EU citizens can fill out a form to request that Google remove “inadequate, irrelevant or no longer relevant” links.
While the EU’s “right to be forgotten” helps protect individuals from embarrassing photos, articles and insults made on social media, it also creates a dilemma for any company posting information online.
The European Union is considering a new antitrust complaint against Google’s Android mobile operating system, the EU competition commissioner, Joaquín Almunia said, according to a New York Times report.
While the U.S. Federal Trade Commission’s investigation into how Google serves up search results went out with a whimper last week, the European Union’s antitrust enforcer has issued an aggressive public challenge of the company’s practices.
In its ongoing battle with the European Union over whether it unfairly prioritizes its own products in user search results, Google has offered to identify the results that relate to its own products, according to a Financial Times report.
comScore’s data indicates that as of September 2011, 23.5% of mobile users in the European Union accessed social network sites. And, 46.8% of this group used a social network service daily. These daily users grew signifcantly over the two measurement periods a year apart. The audience using social networking sites daily from a mobile phone grew 67% between September 2010 and September 2011.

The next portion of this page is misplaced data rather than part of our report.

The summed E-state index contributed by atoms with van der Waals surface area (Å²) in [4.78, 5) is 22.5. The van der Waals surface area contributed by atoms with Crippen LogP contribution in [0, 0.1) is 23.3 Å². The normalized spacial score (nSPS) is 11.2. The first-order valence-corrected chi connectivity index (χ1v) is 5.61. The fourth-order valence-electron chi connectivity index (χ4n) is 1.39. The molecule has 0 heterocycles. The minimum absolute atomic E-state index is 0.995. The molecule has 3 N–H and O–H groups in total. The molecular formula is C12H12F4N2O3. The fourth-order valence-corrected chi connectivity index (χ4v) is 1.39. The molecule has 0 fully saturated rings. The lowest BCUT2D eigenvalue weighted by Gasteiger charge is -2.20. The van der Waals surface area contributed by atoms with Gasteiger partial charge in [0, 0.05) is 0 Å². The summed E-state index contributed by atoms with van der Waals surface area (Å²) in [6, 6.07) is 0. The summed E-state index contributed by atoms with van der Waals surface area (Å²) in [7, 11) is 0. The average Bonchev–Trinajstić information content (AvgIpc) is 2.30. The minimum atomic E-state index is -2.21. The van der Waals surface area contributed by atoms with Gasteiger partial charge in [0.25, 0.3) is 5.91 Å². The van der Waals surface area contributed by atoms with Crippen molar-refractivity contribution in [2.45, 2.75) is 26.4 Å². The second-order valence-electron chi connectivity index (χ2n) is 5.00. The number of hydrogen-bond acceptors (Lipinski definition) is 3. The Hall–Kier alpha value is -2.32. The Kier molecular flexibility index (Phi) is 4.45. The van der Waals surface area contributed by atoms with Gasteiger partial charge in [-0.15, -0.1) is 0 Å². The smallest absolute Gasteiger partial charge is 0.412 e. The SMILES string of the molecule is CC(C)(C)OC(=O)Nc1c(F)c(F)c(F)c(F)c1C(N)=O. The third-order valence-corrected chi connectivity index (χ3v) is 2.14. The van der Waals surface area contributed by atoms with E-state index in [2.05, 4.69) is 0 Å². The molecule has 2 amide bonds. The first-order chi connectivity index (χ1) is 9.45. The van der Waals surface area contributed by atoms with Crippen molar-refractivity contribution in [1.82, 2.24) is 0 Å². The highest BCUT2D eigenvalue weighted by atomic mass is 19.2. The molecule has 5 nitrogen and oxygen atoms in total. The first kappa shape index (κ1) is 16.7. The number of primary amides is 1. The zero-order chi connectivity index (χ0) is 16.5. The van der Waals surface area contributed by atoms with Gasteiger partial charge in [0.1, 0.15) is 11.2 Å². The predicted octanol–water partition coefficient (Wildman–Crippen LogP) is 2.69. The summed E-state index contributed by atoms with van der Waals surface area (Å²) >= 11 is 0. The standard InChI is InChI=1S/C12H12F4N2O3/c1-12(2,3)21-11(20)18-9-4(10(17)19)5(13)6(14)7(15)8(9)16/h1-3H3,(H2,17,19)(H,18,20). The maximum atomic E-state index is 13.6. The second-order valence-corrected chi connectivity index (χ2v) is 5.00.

Consumers are dramatically benefiting from the freemium model of sites with research indicating a gap between what consumers are willing to pay and there seems to be a set threshold. According to research conducted by McKinsey, “”Only 20% of internet users choose to pay for at least one online service such as media entertainment” with suggestions inferring that “…only a price drop will increase the numbers of those willing to pay.” How sustainable is this getting more than giving practice? European market research numbers are indicating that consumers on average are getting about â‚¬10 more a month in value, or in other words taking â‚¬10 in value from providers.
A new pact for discouraging cyber-bullying and predatory behavior on social networks has been signed by seventeen social networking sites that have a presence in Europe, including MySpace, Bebo, Dailymotion, YouTube, and Habbo Hotel, reports Reuters. The European Commission is hoping such widespread adoption of the pact will make the Internet a safer place for children. The announcement comes on the heels of MySpace revealing its successful blocking of 90,000 registered sex offenders, some of which were later found on Facebook. And Facebook appears to be missing from this new EU pact as well, though both MySpace and Facebook have their own initiatives with state and federal authorities in the United States for the protection of their users.
Some of the concessions participating networks can make as part of the pact include auto private profiles for users under the age of 18, making them not searchable on the networks or the search engines, as well as more reporting options for users that feel others are acting maliciously in some way.